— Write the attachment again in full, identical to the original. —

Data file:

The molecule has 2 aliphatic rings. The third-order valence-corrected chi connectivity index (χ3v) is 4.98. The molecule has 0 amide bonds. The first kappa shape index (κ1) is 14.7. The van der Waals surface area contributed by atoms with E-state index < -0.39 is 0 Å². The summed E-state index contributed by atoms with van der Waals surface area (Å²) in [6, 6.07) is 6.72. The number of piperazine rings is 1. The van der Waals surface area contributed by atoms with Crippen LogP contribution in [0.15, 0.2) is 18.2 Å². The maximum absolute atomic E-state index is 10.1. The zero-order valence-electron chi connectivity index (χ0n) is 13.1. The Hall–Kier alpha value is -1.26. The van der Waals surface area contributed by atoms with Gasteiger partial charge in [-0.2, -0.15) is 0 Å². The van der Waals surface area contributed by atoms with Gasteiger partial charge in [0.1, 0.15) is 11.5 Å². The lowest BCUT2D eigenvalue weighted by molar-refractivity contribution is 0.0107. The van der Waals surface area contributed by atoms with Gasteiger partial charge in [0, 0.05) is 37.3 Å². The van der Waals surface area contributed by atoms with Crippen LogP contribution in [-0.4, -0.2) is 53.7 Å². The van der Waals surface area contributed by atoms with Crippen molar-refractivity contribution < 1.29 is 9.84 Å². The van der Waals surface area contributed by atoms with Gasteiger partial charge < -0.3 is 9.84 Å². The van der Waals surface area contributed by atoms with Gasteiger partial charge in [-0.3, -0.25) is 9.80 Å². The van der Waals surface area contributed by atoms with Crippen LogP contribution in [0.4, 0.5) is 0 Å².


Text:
The molecule has 2 aliphatic rings. The third-order valence-corrected chi connectivity index (χ3v) is 4.98. The molecule has 0 amide bonds. The first kappa shape index (κ1) is 14.7. The van der Waals surface area contributed by atoms with E-state index < -0.39 is 0 Å². The summed E-state index contributed by atoms with van der Waals surface area (Å²) in [6, 6.07) is 6.72. The number of piperazine rings is 1. The van der Waals surface area contributed by atoms with Crippen LogP contribution in [0.15, 0.2) is 18.2 Å². The maximum absolute atomic E-state index is 10.1. The zero-order valence-electron chi connectivity index (χ0n) is 13.1. The Hall–Kier alpha value is -1.26. The van der Waals surface area contributed by atoms with Gasteiger partial charge in [-0.2, -0.15) is 0 Å². The van der Waals surface area contributed by atoms with Gasteiger partial charge in [0.1, 0.15) is 11.5 Å². The lowest BCUT2D eigenvalue weighted by molar-refractivity contribution is 0.0107. The van der Waals surface area contributed by atoms with Gasteiger partial charge in [0, 0.05) is 37.3 Å². The van der Waals surface area contributed by atoms with Crippen LogP contribution in [-0.4, -0.2) is 53.7 Å². The van der Waals surface area contributed by atoms with Crippen molar-refractivity contribution < 1.29 is 9.84 Å². The van der Waals surface area contributed by atoms with Gasteiger partial charge < -0.3 is 9.84 Å². The van der Waals surface area contributed by atoms with Gasteiger partial charge in [-0.3, -0.25) is 9.80 Å². The van der Waals surface area contributed by atoms with Crippen LogP contribution in [0.4, 0.5) is 0 Å².